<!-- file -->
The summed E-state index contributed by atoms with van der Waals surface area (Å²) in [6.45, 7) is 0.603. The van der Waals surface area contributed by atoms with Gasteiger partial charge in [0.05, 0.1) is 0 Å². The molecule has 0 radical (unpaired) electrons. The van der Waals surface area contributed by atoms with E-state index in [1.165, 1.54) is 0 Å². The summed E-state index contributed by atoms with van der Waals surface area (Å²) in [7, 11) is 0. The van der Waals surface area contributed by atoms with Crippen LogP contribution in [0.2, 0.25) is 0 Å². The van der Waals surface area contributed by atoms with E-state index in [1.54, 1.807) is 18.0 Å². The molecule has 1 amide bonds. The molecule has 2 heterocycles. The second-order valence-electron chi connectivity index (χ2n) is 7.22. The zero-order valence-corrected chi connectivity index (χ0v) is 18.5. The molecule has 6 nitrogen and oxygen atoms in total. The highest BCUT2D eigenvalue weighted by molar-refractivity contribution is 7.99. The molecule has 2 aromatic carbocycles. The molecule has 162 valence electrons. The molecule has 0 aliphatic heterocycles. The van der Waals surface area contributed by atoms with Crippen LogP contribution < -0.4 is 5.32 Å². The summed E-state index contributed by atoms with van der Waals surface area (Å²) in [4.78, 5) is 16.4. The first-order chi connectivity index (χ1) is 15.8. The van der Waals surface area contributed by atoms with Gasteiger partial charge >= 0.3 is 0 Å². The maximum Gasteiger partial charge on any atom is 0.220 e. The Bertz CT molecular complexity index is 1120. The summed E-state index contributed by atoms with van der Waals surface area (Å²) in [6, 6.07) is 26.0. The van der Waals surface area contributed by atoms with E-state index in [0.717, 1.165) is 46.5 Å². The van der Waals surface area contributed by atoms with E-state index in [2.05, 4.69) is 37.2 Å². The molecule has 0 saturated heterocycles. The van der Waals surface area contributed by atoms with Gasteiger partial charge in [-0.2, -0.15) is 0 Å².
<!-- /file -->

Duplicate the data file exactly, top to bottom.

The summed E-state index contributed by atoms with van der Waals surface area (Å²) in [6.45, 7) is 0.603. The van der Waals surface area contributed by atoms with Gasteiger partial charge in [0.05, 0.1) is 0 Å². The molecule has 0 radical (unpaired) electrons. The van der Waals surface area contributed by atoms with E-state index in [1.165, 1.54) is 0 Å². The summed E-state index contributed by atoms with van der Waals surface area (Å²) in [7, 11) is 0. The van der Waals surface area contributed by atoms with Crippen LogP contribution in [0.2, 0.25) is 0 Å². The van der Waals surface area contributed by atoms with E-state index in [1.54, 1.807) is 18.0 Å². The molecule has 1 amide bonds. The molecule has 2 heterocycles. The second-order valence-electron chi connectivity index (χ2n) is 7.22. The zero-order valence-corrected chi connectivity index (χ0v) is 18.5. The molecule has 6 nitrogen and oxygen atoms in total. The highest BCUT2D eigenvalue weighted by molar-refractivity contribution is 7.99. The molecule has 2 aromatic carbocycles. The molecule has 162 valence electrons. The molecule has 0 aliphatic heterocycles. The van der Waals surface area contributed by atoms with Crippen LogP contribution < -0.4 is 5.32 Å². The summed E-state index contributed by atoms with van der Waals surface area (Å²) in [4.78, 5) is 16.4. The first-order chi connectivity index (χ1) is 15.8. The van der Waals surface area contributed by atoms with Gasteiger partial charge >= 0.3 is 0 Å². The maximum Gasteiger partial charge on any atom is 0.220 e. The Bertz CT molecular complexity index is 1120. The summed E-state index contributed by atoms with van der Waals surface area (Å²) in [6, 6.07) is 26.0. The van der Waals surface area contributed by atoms with E-state index in [0.717, 1.165) is 46.5 Å². The van der Waals surface area contributed by atoms with E-state index in [2.05, 4.69) is 37.2 Å². The molecule has 0 saturated heterocycles. The van der Waals surface area contributed by atoms with Gasteiger partial charge in [-0.2, -0.15) is 0 Å².